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Mr. LEAHY. Madam President, in the 111th Congress, I worked closely with Senator Lugar on two pieces of legislation to improve our immigration laws in small but meaningful ways. My bill, the Refugee Opportunity Act, would provide refugees and asylees more opportunity to become self-sustaining, productive members of their new American communities. Senator Lugar's bill, which I was proud to support, would have permitted lawful permanent residents to return, without penalty to their citizenship process, to their country of nationality to assist in post-conflict or disaster reconstruction efforts. Both of these bills, the Refugee Opportunity Act and the Return of Talent Act, were approved by the Senate Judiciary Committee in March of 2010. Unfortunately, undefined Republican objections stalled the progress for both of these bipartisan bills.
The Refugee Opportunity Act would provide relief from the continuous presence requirement in the immigration law for certain refugees and asylees. Specifically, the legislation would waive the requirement for refugees or asylees who worked overseas, if such presence outside the United States was in the service of the United States Government, within the refugee or asylee's home country, and within the protection of the United States Government. For refugees and asylees, in order to adjust from that status to lawful permanent resident status, 1 year of continuous presence in the United States is required after arrival. The purpose of the Refugee Opportunity Act was to permit refugees and asylees in the United States, who often arrive after years of persecution or displacement, to take employment opportunities overseas in service of their new government without penalty to their immigration process. The policy goal was to provide encouragement for refugees and asylees to take a step forward on the path to independence and self-sufficiency while assisting the international efforts of their adopted country.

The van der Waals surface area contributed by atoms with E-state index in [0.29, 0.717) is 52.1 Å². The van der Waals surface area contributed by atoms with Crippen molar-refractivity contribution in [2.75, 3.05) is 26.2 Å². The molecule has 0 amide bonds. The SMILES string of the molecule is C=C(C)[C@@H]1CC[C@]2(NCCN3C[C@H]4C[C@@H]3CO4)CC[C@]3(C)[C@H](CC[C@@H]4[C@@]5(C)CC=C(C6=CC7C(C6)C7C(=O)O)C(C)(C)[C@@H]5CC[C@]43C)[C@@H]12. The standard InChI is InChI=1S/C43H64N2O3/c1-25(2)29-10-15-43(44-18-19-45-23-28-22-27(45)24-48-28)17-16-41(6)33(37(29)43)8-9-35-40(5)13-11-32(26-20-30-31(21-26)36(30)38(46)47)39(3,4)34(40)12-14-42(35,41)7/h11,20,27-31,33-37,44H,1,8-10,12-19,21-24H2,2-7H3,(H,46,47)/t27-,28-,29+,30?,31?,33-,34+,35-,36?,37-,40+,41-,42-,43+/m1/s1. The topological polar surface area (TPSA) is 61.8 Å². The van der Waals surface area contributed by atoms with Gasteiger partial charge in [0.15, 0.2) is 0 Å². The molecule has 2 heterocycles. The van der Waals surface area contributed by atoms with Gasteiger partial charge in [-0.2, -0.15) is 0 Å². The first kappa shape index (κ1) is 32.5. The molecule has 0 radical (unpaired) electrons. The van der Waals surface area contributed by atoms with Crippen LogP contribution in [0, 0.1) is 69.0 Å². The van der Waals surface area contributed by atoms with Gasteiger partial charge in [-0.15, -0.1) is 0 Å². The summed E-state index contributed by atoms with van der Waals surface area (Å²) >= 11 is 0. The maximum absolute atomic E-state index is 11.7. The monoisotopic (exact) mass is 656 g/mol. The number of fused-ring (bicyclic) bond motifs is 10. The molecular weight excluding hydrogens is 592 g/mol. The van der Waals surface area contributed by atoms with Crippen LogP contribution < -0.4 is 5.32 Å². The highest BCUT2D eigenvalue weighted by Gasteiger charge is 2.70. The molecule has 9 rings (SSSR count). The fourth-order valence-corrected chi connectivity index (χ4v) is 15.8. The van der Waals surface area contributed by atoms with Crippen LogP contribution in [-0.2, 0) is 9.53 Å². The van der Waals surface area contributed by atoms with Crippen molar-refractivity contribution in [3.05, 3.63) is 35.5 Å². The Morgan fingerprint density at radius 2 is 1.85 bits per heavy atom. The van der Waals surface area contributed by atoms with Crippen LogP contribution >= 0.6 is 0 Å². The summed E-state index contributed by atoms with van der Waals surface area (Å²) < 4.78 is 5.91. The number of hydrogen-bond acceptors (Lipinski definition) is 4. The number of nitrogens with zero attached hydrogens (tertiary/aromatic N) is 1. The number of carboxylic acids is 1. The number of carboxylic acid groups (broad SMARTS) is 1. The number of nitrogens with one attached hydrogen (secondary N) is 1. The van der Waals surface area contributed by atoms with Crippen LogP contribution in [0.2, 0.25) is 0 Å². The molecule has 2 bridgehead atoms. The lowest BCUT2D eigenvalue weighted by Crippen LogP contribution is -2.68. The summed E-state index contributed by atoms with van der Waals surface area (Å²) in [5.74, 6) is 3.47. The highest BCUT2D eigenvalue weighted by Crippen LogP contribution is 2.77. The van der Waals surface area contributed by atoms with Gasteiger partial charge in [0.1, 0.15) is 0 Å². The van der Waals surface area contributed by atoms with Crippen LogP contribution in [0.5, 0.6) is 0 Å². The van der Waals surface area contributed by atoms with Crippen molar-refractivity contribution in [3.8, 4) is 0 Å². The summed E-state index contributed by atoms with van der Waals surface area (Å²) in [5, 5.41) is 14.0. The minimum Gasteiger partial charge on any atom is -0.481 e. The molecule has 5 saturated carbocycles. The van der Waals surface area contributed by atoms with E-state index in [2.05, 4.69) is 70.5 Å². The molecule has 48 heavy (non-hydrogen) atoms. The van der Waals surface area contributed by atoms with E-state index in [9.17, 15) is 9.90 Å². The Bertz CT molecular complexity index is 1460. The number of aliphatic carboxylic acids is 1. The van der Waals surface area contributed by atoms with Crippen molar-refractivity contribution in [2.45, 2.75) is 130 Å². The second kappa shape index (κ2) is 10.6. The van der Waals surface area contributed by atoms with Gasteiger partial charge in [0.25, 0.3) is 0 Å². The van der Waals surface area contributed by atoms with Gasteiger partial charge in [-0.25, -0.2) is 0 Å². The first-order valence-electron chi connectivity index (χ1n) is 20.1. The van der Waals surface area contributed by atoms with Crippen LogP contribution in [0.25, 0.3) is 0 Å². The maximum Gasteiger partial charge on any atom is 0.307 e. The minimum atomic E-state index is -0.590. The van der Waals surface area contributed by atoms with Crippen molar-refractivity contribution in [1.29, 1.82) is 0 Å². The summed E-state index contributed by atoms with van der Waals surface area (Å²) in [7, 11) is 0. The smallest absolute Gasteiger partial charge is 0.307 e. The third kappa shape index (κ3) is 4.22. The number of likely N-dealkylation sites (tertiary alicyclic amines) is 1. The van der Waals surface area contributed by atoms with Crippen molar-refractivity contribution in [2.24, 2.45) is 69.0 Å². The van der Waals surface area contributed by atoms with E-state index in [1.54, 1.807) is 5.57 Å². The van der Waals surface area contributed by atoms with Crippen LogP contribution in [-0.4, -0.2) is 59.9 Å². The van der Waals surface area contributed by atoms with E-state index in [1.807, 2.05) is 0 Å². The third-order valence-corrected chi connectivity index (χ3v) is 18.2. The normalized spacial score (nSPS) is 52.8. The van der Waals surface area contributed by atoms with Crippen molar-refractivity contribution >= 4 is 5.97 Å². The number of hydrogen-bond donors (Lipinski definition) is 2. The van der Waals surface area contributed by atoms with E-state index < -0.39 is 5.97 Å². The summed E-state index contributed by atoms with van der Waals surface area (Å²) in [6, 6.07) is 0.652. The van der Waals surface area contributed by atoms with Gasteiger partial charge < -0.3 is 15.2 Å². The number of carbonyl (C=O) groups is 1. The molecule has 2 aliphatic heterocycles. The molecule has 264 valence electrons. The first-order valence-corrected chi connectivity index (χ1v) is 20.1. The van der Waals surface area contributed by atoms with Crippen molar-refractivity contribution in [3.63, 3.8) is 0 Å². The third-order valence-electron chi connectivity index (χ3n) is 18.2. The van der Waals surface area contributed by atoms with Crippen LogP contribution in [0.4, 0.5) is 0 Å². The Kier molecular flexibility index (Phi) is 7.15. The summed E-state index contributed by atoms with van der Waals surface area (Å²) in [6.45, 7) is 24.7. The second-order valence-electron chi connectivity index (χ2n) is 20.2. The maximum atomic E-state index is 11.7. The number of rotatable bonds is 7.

The legislation that Senator Toomey has introduced, and for which he has sought consent in the Senate, would provide this same relief from the continuous presence requirement in the immigration law for recipients of the Special Immigrant Visa. These visas are available to Iraqi and Afghan interpreters or translators who had served the United States armed forces overseas. The bill we pass today would remove barriers for Special Immigrant Visa holders who, after receipt of such a visa, wish to work again for the United States abroad. Like the Refugee Opportunity Act, this bill would waive the applicable presence requirement that the immigrant must satisfy before adjusting his or her status while he or she was outside the United States. In fact, the goals of H.R. 6223 are identical to the bill I introduced over 2 years ago with Senator Lugar--to encourage new arrivals to America to work on behalf of the United States in furthering the goals of our government abroad and to remove barriers to such employment and participation.
Although I am glad that the goals of the Refugee Opportunity Act and the ideal that we do right to encourage new Americans to serve their adopted government are being promoted in the legislation Senator Toomey has sought to pass, I regret that the same cooperation and courtesy we give him today was withheld by some of Senator Toomey's fellow Republican Senators when Senator Lugar and I asked for consent on our legislation to achieve these same goals.
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